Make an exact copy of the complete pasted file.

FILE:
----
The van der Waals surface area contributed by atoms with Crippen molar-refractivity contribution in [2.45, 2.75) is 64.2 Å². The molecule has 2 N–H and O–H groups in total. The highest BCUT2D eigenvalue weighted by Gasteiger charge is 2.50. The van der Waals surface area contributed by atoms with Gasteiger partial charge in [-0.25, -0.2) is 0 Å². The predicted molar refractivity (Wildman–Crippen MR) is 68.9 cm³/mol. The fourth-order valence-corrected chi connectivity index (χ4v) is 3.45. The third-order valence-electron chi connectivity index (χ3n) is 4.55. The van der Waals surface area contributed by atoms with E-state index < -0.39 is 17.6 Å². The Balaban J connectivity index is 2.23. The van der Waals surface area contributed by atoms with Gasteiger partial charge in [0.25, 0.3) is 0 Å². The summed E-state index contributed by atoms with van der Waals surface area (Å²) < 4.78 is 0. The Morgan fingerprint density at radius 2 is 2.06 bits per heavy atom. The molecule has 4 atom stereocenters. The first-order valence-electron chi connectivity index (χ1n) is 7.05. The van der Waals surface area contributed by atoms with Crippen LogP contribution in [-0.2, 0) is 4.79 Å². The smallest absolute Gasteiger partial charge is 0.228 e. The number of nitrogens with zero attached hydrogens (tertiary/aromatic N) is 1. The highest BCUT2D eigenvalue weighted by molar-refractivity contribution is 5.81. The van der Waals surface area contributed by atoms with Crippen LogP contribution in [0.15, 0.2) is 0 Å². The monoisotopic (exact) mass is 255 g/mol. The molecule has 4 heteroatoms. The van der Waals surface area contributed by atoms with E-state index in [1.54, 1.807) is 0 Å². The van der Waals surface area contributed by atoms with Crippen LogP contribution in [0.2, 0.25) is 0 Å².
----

The van der Waals surface area contributed by atoms with Crippen molar-refractivity contribution in [2.45, 2.75) is 64.2 Å². The molecule has 2 N–H and O–H groups in total. The highest BCUT2D eigenvalue weighted by Gasteiger charge is 2.50. The van der Waals surface area contributed by atoms with Gasteiger partial charge in [-0.25, -0.2) is 0 Å². The predicted molar refractivity (Wildman–Crippen MR) is 68.9 cm³/mol. The fourth-order valence-corrected chi connectivity index (χ4v) is 3.45. The third-order valence-electron chi connectivity index (χ3n) is 4.55. The van der Waals surface area contributed by atoms with E-state index < -0.39 is 17.6 Å². The Balaban J connectivity index is 2.23. The van der Waals surface area contributed by atoms with Gasteiger partial charge in [0.25, 0.3) is 0 Å². The summed E-state index contributed by atoms with van der Waals surface area (Å²) < 4.78 is 0. The Morgan fingerprint density at radius 2 is 2.06 bits per heavy atom. The molecule has 4 atom stereocenters. The first-order valence-electron chi connectivity index (χ1n) is 7.05. The van der Waals surface area contributed by atoms with Crippen LogP contribution in [-0.2, 0) is 4.79 Å². The smallest absolute Gasteiger partial charge is 0.228 e. The number of nitrogens with zero attached hydrogens (tertiary/aromatic N) is 1. The highest BCUT2D eigenvalue weighted by molar-refractivity contribution is 5.81. The van der Waals surface area contributed by atoms with Crippen LogP contribution in [0.15, 0.2) is 0 Å². The monoisotopic (exact) mass is 255 g/mol. The molecule has 4 heteroatoms. The van der Waals surface area contributed by atoms with E-state index in [1.54, 1.807) is 0 Å². The van der Waals surface area contributed by atoms with Crippen LogP contribution in [0.2, 0.25) is 0 Å².